Please register or login

Welcome to ScubaBoard, the world's largest scuba diving community. Registration is not required to read the forums, but we encourage you to join. Joining has its benefits and enables you to participate in the discussions.

Benefits of registering include

  • Ability to post and comment on topics and discussions.
  • A Free photo gallery to share your dive photos with the world.
  • You can make this box go away

Joining is quick and easy. Log in or Register now!

urmaddad

Contributor
Messages
125
Reaction score
37
Location
East Bay Area, San Ramon
I'm curious as to what make this scuba diving equipment is. The only clue is a date of 1954.
scubaholes1.jpg
 

Rol diy

Contributor
Messages
778
Reaction score
497
Location
Ont
I would say its definitely a rebreather,

It does sorta look like it,
That is a long hose for a pendulum rebreather,
Wob must be quite bad, at least the dead space is less with a small bore hose :wink:
 

Akimbo

Just a diver
Staff member
ScubaBoard Supporter
Messages
12,515
Reaction score
11,002
Location
Mendocino, CA USA
I know nothing about rebreathers, but might there be some connection between the devices in the picture and the war surplus MSA Mark III oxygen rebreathers at Photos MSA Mark III? At the very least, the holes in the housing seem to match.

Agreed. Here is a link with more info:


You have to wonder what the designers were thinking with such a long inhalation/exhalation hose. I guess that CO2 is not as big a problem at altitude.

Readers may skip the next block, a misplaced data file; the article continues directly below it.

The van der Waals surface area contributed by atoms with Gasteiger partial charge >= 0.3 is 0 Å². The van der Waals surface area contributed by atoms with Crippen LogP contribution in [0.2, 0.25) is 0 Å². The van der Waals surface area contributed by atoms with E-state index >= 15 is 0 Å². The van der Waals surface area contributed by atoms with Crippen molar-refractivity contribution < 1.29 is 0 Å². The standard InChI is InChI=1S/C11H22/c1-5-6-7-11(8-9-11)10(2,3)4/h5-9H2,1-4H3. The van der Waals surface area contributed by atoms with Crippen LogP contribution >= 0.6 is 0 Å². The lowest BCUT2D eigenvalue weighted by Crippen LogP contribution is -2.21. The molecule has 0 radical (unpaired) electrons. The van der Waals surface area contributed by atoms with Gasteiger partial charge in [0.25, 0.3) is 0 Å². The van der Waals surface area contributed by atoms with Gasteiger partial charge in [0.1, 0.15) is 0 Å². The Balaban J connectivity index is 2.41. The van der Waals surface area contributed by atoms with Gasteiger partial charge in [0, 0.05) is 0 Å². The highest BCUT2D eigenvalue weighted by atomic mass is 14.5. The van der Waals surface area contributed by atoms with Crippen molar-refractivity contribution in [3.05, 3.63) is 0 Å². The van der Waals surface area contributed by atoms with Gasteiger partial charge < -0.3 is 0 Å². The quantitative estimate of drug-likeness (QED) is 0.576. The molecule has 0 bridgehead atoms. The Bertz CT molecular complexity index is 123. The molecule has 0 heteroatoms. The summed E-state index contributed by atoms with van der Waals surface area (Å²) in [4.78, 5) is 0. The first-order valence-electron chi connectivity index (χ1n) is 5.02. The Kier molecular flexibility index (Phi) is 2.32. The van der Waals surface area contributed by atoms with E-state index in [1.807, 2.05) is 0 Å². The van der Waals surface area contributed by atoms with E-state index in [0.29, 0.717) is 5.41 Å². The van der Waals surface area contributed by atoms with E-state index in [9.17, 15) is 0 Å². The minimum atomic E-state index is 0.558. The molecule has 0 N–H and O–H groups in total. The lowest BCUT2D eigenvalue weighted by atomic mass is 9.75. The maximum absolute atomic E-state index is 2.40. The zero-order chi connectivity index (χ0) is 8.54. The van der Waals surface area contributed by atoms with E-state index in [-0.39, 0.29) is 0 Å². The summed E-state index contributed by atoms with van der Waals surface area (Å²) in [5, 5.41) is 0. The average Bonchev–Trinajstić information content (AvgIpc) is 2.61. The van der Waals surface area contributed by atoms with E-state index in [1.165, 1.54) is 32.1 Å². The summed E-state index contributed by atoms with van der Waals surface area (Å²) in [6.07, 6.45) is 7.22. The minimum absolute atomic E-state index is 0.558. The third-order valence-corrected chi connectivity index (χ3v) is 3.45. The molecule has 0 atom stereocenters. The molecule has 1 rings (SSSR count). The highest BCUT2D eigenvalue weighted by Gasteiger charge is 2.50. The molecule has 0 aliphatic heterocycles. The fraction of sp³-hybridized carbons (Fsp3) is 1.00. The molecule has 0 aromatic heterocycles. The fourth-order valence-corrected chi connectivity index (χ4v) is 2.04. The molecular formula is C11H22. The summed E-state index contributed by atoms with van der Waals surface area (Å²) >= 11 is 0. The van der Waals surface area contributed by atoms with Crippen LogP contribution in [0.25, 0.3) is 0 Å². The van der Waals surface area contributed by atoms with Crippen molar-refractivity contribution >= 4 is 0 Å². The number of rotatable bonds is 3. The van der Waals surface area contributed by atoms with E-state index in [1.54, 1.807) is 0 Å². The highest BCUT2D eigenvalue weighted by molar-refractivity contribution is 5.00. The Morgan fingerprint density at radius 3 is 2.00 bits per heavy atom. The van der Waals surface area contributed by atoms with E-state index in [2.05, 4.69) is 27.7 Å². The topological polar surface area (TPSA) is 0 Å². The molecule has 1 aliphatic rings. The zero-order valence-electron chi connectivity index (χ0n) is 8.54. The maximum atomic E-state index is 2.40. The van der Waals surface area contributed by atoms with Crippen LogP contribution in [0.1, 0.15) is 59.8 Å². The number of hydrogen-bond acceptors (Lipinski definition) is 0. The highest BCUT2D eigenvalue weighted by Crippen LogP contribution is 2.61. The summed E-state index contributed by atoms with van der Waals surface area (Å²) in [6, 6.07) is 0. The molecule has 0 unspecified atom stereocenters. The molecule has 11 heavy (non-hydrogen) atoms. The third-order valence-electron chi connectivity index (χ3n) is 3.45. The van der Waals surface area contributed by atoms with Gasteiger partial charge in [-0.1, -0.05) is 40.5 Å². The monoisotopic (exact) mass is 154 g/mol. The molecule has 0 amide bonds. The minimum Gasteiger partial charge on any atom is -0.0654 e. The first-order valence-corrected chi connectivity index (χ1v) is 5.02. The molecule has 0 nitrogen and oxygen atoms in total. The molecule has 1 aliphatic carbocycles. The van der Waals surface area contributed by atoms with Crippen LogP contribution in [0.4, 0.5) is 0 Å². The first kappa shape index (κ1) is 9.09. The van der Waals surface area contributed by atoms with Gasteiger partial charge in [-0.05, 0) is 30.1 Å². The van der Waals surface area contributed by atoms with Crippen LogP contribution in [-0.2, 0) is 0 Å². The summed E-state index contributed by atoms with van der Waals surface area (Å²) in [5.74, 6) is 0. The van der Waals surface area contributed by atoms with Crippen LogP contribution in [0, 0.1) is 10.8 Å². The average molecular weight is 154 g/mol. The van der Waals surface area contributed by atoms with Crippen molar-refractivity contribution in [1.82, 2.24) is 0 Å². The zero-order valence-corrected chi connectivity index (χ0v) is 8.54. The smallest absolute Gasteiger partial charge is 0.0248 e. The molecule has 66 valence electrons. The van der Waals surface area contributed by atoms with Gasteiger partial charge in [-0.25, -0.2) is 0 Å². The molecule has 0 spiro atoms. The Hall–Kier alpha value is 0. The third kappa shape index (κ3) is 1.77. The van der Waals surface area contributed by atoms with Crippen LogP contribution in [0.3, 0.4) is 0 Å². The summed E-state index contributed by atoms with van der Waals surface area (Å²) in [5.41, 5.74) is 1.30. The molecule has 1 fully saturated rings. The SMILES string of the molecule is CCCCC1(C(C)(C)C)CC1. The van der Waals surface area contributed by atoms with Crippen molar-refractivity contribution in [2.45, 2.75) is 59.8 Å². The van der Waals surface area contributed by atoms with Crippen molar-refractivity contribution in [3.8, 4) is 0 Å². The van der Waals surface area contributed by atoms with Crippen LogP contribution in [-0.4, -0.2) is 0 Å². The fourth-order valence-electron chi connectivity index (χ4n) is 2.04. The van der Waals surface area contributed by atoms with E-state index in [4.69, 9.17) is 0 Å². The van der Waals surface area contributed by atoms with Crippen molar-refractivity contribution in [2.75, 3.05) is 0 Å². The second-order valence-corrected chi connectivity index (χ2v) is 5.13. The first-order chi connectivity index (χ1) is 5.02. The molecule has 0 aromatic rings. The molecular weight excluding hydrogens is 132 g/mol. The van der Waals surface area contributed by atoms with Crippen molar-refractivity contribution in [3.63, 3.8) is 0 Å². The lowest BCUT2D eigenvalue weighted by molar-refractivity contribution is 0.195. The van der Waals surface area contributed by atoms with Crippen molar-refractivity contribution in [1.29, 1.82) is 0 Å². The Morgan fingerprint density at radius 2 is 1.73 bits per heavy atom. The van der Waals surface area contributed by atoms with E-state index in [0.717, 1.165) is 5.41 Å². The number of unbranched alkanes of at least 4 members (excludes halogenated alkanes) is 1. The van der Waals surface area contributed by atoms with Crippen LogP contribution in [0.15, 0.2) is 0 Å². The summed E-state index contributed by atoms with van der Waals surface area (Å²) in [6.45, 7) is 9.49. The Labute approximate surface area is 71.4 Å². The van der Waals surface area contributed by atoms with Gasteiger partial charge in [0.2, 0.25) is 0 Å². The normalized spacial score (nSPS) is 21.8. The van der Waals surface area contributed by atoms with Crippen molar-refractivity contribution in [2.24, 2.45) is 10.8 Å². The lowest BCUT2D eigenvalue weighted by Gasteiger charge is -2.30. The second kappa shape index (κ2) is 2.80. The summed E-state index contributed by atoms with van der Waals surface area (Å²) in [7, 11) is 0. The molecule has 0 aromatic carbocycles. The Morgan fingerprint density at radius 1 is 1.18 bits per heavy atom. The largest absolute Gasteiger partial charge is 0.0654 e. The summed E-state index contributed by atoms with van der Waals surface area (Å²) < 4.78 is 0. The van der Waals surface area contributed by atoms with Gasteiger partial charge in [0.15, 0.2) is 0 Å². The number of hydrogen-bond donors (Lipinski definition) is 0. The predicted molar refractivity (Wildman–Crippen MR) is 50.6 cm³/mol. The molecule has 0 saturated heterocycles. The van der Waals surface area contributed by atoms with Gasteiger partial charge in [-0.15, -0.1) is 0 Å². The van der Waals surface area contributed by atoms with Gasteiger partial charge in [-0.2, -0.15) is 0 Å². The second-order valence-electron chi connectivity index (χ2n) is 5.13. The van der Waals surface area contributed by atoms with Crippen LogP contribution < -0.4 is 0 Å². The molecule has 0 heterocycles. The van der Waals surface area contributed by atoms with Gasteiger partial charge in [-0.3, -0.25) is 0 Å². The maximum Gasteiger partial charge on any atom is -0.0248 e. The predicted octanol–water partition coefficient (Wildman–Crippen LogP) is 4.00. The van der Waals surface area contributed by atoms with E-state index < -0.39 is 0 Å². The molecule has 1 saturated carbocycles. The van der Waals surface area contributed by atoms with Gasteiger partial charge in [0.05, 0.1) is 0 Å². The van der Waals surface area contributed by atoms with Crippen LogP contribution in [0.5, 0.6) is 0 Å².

1652364217450.png
 

broncobowsher

Contributor
Messages
2,657
Reaction score
2,190
Location
Arizona
Radium backlit pressure gauge no less.
I was thinking of where the couple start diving, first time ever, one of which with a rebreather. This says 1960s. But it is a different style now that I look at it.

Yes, this stuff did exist.
 

Akimbo

Just a diver
Staff member
ScubaBoard Supporter
Messages
12,515
Reaction score
11,002
Location
Mendocino, CA USA
Only one of there models were for scuba use. The rest for miners.

Apparently one model was for military aircraft. See the link on post #4.

The military was using Christian J. Lambertsen's LARU rebreather underwater. It is a good bet that there were a lot of the MSA units made for aircraft in war war surplus stores in the late 1940s through the 1960s. The bags/counterlungs and hoses were probably globs of sticky gum after that.

I doubt that the LARUs made it to the surplus market because they were made in very small quantities. The dramatically-reduced post-war UDT started training on them soon after the war. Underwater activities of the Office of Strategic Services (OSS) were absorbed by the Navy UDT after the war. The various units that merged to become the UDT were not using breathing apparatus, except for the OSS.
 

Top Bottom